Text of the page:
The draw backs with own root trees are that the final size and vigour of the tree will vary depending on the variety and the pest and disease resistance will vary too. In contrast, the vigour and disease resistance of known traditional rootstock size, onto which a tree is normally grafted, has been bred and sold commercially due to these particular characteristics and therefore are known and usually chosen for this reason. If a tree has fallen and regrown on it’s own roots – as in the orchard above where we were pruning this month – then the tree may outgrow it’s space more quickly if of great vigour than the original rootstock. The size will impact the other trees surrounding it and also your ability to harvest the fruit. The final size will be dependent on the variety but could be up to the size of a wild crab apple tree – say up to 8-10 metres tall. But equally

However, there are many benefits to having one or two own root apple trees in your orchard. Grafting obviously creates a weaker tree in some ways, as you are splicing two trees together, the resulting wound does create some stress on the tree. Growing an own-root tree will generally result in a healthier and stronger apple tree without this area of weakness created through grafting union. Mary Martin and James Evans, of ‘A Cornish Pomona’ have been experimenting with ‘own root’ trees for some years and the range of characteristics of vigour or pest and disease resistance varies between the varieties.

There is more information on this fascinating topic researched by Hugh Ermen on the Orange pippin website and also here at an apple farmer website.

Pruning at Tehidy Community Orchard – with cows!

Fantastic to join the regular Tehidy park/ Cormac volunteers this week in the orchard for weeding, mulching and pruning. At one point a cow decided to run in and join us in the orchard having escaped from it’s field but lost it’s herd – making for a bit of excitement! Unfortunately I wasn’t quick enough to get a photo…

Weeding around trees and then mulching was done to help ensure that when the meadow grass grows it doesn’t swamp young trees and compete for nutrients. But also, with older trees it helps to protect the trunk, as it becomes clearly demarcated and therefore no strimmers, or other machinery need go near to the trunk at all when people are maintaining the grounds thus ensuring no chance of catching the trunk.

We pruned some of the larger trees to bring them down as they’ve been heading for the sky where we can’t reach the fruit so well and just to encourage new fresh growth throughout.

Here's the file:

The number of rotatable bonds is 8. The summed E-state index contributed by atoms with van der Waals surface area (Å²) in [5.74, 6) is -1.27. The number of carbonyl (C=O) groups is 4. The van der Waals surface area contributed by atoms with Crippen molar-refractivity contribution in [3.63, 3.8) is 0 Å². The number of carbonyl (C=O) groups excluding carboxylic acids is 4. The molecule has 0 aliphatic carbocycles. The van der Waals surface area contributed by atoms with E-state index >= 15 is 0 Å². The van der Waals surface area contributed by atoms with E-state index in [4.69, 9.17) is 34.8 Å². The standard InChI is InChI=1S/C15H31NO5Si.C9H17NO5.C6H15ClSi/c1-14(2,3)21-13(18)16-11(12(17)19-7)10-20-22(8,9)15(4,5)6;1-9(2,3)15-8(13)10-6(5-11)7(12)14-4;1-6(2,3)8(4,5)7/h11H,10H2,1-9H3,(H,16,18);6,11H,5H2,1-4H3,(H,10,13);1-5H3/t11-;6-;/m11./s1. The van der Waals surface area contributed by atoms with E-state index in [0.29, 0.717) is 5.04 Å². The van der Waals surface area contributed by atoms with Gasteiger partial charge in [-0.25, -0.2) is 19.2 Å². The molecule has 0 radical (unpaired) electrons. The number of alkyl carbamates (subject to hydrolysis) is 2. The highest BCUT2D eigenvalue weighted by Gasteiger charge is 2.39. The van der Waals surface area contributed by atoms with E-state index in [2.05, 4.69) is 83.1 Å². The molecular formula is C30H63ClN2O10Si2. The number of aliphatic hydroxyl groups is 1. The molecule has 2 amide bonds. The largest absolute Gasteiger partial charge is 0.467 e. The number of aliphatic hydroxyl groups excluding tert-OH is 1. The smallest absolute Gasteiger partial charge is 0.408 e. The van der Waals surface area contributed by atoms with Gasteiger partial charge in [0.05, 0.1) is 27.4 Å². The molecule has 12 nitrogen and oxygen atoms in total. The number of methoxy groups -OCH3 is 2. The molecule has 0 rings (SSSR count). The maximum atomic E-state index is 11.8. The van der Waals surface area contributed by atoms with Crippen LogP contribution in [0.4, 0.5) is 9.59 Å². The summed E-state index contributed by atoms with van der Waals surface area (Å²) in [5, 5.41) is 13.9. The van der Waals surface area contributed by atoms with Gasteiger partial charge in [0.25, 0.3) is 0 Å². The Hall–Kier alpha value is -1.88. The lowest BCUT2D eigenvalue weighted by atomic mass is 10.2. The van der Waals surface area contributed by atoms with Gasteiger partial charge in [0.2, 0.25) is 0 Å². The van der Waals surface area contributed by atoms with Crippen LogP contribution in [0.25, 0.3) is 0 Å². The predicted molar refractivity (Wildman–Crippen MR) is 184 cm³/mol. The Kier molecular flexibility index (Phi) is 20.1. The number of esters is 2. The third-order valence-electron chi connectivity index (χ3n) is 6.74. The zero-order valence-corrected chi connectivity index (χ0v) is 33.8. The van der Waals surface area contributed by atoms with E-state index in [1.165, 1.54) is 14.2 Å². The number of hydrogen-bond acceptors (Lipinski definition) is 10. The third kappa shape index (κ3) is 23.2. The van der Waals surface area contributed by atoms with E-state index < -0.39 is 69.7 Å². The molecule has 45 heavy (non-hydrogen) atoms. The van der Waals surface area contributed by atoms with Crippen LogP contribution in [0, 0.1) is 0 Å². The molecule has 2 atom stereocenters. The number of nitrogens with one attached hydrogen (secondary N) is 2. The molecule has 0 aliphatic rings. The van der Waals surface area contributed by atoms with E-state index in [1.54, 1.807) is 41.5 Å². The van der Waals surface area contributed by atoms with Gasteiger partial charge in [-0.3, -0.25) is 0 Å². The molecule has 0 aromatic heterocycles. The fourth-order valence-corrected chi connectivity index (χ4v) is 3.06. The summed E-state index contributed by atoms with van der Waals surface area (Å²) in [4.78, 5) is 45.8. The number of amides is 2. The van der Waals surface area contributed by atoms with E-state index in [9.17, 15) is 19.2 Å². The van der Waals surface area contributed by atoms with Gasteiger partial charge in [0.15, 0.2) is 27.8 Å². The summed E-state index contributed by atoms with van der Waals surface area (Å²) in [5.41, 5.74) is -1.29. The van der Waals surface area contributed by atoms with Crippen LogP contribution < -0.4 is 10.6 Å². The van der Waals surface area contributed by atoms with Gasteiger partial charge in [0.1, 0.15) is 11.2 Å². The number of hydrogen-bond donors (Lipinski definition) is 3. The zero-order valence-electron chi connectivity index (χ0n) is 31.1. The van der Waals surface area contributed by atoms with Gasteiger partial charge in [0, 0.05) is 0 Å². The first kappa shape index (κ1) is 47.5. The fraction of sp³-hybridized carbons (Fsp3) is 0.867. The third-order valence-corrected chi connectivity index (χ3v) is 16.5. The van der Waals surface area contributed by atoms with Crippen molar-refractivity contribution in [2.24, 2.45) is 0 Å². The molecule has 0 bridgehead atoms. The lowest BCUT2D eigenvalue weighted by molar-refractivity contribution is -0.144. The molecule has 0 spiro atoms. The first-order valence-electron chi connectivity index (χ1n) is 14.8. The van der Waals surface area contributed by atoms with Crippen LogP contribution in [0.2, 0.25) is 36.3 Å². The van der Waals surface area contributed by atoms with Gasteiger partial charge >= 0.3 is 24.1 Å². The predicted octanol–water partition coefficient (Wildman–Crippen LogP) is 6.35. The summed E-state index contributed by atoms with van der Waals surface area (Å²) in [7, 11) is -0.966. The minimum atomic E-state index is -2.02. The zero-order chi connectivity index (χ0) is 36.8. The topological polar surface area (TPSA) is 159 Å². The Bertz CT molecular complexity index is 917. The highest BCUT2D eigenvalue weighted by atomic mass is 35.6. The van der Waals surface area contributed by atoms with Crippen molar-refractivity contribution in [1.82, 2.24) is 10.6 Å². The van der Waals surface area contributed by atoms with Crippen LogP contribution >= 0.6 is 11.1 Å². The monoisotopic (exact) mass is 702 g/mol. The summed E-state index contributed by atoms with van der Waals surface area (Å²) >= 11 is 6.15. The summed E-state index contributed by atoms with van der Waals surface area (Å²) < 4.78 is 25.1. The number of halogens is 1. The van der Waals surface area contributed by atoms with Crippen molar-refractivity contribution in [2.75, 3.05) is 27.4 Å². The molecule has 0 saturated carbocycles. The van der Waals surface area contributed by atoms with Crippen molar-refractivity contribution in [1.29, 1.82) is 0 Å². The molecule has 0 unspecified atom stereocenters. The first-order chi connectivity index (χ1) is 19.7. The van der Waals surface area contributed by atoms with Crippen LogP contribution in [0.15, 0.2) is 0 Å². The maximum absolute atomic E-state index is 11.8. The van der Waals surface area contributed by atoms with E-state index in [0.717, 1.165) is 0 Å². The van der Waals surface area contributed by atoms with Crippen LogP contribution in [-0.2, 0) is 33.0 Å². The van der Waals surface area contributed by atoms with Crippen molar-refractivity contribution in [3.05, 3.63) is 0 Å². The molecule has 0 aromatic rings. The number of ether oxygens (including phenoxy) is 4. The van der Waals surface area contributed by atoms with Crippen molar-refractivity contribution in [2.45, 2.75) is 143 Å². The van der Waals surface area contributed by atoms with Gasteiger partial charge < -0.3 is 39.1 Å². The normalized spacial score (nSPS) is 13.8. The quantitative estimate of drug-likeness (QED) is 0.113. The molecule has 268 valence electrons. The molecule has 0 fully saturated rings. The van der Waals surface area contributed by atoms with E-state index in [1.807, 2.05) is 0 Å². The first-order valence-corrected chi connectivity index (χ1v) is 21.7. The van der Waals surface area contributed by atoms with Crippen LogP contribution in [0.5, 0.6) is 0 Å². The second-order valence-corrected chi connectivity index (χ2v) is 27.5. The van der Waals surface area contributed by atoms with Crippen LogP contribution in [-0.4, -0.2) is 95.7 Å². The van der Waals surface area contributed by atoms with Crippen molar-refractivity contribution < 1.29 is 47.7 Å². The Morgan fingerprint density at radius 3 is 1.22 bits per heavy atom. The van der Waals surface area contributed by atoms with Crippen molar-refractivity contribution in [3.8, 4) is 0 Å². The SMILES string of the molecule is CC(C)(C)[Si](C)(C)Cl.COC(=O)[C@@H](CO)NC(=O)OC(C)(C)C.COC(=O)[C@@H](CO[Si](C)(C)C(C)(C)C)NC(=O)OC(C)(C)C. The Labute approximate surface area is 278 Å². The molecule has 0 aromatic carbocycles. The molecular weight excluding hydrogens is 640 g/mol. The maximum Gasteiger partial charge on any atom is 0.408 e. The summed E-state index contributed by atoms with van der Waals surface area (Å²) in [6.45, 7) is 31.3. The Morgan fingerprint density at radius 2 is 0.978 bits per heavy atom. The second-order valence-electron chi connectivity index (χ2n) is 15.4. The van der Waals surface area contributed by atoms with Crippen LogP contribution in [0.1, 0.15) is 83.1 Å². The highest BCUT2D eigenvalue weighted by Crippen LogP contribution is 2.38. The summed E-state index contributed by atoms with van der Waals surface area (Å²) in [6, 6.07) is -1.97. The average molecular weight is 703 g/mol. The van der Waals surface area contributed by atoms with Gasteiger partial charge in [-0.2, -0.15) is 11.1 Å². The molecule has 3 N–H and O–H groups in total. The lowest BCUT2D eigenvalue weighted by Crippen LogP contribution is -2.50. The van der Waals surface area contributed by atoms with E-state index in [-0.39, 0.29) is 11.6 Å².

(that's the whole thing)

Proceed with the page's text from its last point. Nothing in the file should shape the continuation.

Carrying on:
The Pear Apple tree has already been top grafted a few years ago with some Bramley scions so we were careful not to chop those off. Young trees got a bit of formative pruning and we all had great chats about apple trees, orchards, pruning, grafting and how to get more orchards planted locally.

Thanks to all at Cormac and the volunteer team for allowing us to come and join you in the wonderful orchard.

We hope to be planting some more apple trees at Tehidy over the coming weeks – watch this space.

Apple Canker in your orchard: Identifying and dealing with this fungus

Apple trees can live with canker and carry on as living, producing trees, remaining good for biodiversity, wildlife and fruit. It just takes a bit of monitoring and annual pruning to keep it in check.

This week I’ve been pruning a ten year-ish old apple tree that has quite a significant problem with canker. There are many open lesions on smaller side branches, lots of spur and tip die back plus the trunk has areas that look like lesions are developing.

Pruning in winter allows you to identify the canker from the small red spores of the fungus. I ensure I remove all the branches with lesions and spores on and take them right back to the main central leader. I then prune off as many branches with dead spurs and die back as possible. It’s important to take these prunings away and burn else the spores can reinfect other branches of the same tree plus spread to other apple trees in the vicinity.

In order to stay on top of a tree that has canker ensure you prune out infected material each year to prevent it from spreading. Keep it under control and prolong the life of the trees and their productivity and therefore limit the extent to which it is affected by the fungus.

Once infected, Canker can spread throughout the tree and to other trees via small red spores in the Winter and Spring (seen in this image) and white spores via water droplets in Summer. Both can cause reinfection on other parts of the tree so remove any that you find, including all fallen leaves and burn.

Canker is common in Cornwall due to the wet weather but choosing canker resistant varieties – which Cornish varieties often are – will help to keep it at bay. Despite this though, I do know many orchards that have no canker so if you keep trees healthy, choose canker resistant varieties and keep an eye out for canker infection by conducting annual pruning, you can help to ensure it’s not something you have to deal with. But if you do find your trees have canker, don’t let it worry you too much – keep on top of it and your trees will continue to live a productive and long life.